Thank God It's Friday

17th May 1996 at 01:00
Monday: I delight in the knowledge that Monday mornings will soon be different. Early retirement beckons and this term is my last. The paperwork is done and the Teachers' Pension Agency knows which bank to put the money in.

The governors agreed to my request at a meeting a few months ago. One governor said he hoped I wouldn't slow down and take it easy in the summer term. I gave him a steely glare but didn't mention my memoirs which will run to at least 10 paperback volumes. I've called it Consenting Governors and have posted it off, signed "J Collins".

Tuesday: Slow down? He must have been joking. We have this difficult pupil. Actually we have several. This is no leafy lane, picturesque, rural idyll. With this particular kid we are conducting what we have called a BIP - Behaviour Intervention Programme.

He has a few endearing traits like running away, kicking the walls, slagging teachers and biting people's ankles. That's on a good day.

We're in the fourth week of this programme and all the staff are wearing shinpads. The other week he ran away to the neighbouring school's playground."Go back to your own school," the deputy shouted to him. "Can't, " he laughed. "I'm effing expended."

As I watch him running down the corridor pulling pictures of the walls I rename the programme Behaviour Intervention Fixed Focus (BIFF).

Wednesday: I had the strangest dream last night. It was Open Night and the place was packed. Even the staff were in.

Then in a kind of Mystic Meg haze it all changed into the parents' AGM. I was dragged to the front by the same governor who was telling me not to slow down.

I had no speech prepared but muttered about not getting crowds as big as this at a first team game at Burnley these days.

I told them my old Dad used to tell me: "Son, somewhere there's a school with your name on it."

I knew it was Thorpe when last week on a wall round the back I found something that said "Thomas is aI" It was a strange word I'd never seen before which rhymed with anchor. What would Dad have made of that?

Thursday: There are case conferences, statements of special need, the day when the photographer's comingIand I teach full-time. I think of one of my new jobs come September - househusband and cook because my wife will still be working.

I can make a pretty decent beef casserole but that's been off the menu for months. Do I understand correctly? Cows get BSE and humans get CJD? My own lad who reads a lot of Roald Dahl calls it BFG which seems a lot easier. Apparently SEAC is looking into the problem. Not the SEAC teachers know but the Spongiform Encephalopathy Advisory Committee. Every time something comes from SEAC you need to look twice to see if it's about cows or teachers.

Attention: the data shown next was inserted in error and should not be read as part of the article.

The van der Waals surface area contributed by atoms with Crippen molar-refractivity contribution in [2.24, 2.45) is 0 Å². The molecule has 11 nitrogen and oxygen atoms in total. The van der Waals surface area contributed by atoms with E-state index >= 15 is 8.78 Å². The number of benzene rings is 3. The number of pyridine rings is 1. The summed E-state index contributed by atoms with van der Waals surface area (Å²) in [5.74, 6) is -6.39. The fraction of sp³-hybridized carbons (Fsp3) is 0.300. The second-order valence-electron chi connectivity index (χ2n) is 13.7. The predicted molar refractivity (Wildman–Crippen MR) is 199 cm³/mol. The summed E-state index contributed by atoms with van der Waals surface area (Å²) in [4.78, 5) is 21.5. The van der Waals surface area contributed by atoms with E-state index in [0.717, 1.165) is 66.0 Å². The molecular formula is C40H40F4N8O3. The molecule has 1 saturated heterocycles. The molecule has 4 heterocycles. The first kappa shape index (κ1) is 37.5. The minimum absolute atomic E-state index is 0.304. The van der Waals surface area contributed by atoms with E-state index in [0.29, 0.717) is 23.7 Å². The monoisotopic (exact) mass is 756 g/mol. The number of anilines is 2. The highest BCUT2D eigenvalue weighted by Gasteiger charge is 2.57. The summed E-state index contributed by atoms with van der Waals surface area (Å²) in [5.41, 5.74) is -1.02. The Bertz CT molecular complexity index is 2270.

Friday: I can slow down. It's Friday. It's only Good Work Assembly, swimming, games, teach Year 3, chase the BIFF kid around the yard a few times, do dinner duty, talk to a procession of people - police, education welfare officer, social workers, parents, the plumber.

Then at hometime I see a strangely familiar figure walking down the hall towards me. It's an ex-pupil, 6ft tall and 20 now, working as a slaughterman.

Slowly I remember. This lad was hell 10 years ago. We did a BIFF programme on him too. Last time I had him in my office it was to show him the door. Now he kills cows for a living and has come to see me. There's a nice retirement present.

David Thomas is headteacher at Thorpe Primary School, Wakefield

Log-in as an existing print or digital subscriber

Forgotten your subscriber ID?


To access this content and the full TES archive, subscribe now.

View subscriber offers


Get TES online and delivered to your door – for less than the price of a coffee

Save 33% off the cover price with this great subscription offer. Every copy delivered to your door by first-class post, plus full access to TES online and the TES app for just £1.90 per week.
Subscribers also enjoy a range of fantastic offers and benefits worth over £270:

  • Discounts off TES Institute courses
  • Access over 200,000 articles in the TES online archive
  • Free Tastecard membership worth £79.99
  • Discounts with Zipcar,, Virgin Wines and other partners
Order your low-cost subscription today